Students Requiring Special Services
Under federal and state statutes, children requiring special education are those children who have one or more of the following disabilities, which adversely affect their educational performance and who require specially designed instruction: autistic, deaf-blind, hearing impaired, learning disabled, intellectually disabled, multi-handicapped, orthopedically impaired, other health impaired, emotionally disturbed, speech/language impaired, visually impaired/blind, traumatic brain injury, developmentally delayed (infants and preschool age). Special education is available to preschool children who have attained the age of three years and whose degree and type of disability, based on the evaluation by the Planning and Placement Team, is such that the absence of special education will impair the child's educational development to the extent that it is unlikely that the child will be able to make satisfactory educational progress when the child attains school age.
Under state statutes, school districts are required to identify gifted and talented students. However, programming for such students is optional and left to the discretion of each local board of education.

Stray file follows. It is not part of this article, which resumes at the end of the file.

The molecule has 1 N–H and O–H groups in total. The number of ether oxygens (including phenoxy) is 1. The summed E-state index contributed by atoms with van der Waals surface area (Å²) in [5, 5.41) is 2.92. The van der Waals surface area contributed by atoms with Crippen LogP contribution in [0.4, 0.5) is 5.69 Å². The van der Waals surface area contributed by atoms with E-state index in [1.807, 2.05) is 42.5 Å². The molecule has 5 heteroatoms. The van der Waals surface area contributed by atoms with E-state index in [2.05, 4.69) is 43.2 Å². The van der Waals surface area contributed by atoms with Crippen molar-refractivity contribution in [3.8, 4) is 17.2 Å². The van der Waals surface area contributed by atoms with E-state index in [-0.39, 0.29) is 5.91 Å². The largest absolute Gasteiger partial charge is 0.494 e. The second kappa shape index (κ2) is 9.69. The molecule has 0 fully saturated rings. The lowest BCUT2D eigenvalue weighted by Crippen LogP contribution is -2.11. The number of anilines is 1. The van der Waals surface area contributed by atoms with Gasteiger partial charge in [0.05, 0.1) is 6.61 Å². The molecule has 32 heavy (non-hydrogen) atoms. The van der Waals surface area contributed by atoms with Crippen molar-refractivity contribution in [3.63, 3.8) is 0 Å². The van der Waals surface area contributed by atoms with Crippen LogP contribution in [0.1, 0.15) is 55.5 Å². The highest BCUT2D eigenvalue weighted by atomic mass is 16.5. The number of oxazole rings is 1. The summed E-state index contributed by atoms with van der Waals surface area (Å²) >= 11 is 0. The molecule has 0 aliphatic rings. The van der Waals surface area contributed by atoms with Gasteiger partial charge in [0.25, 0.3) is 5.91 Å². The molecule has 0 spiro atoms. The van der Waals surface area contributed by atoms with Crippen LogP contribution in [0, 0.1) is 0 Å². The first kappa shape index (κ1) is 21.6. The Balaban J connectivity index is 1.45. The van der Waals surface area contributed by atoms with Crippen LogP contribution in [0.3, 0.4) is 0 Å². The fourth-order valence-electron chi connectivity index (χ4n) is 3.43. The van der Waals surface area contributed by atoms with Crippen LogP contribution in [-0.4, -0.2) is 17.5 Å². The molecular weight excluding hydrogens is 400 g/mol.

The term special education means specially designed instruction, special classes, programs and services, at no cost to parents, to meet the unique needs of a child with a disability.
Procedural Safeguards [english] [spanish]
Explains the specific rights and responsibilities of the parent in the special education process.
Parent Notification of Restraints and Seclusions [english] [spanish]
Explains the laws and regulations regarding student restraint and seclusion.
Parents Guide to Special Education in Connecticut [pdf]
Questions Often Asked About Special Education Services [pdf]
Simsbury Public School Guidelines for Independent Educational Evaluations [pdf]
Referral to Determine Eligibility for Special Education and Related Services form [pdf]
Questions and Answers on Serving Children with Disabilities Placed by their Parents in Private Schools [pdf]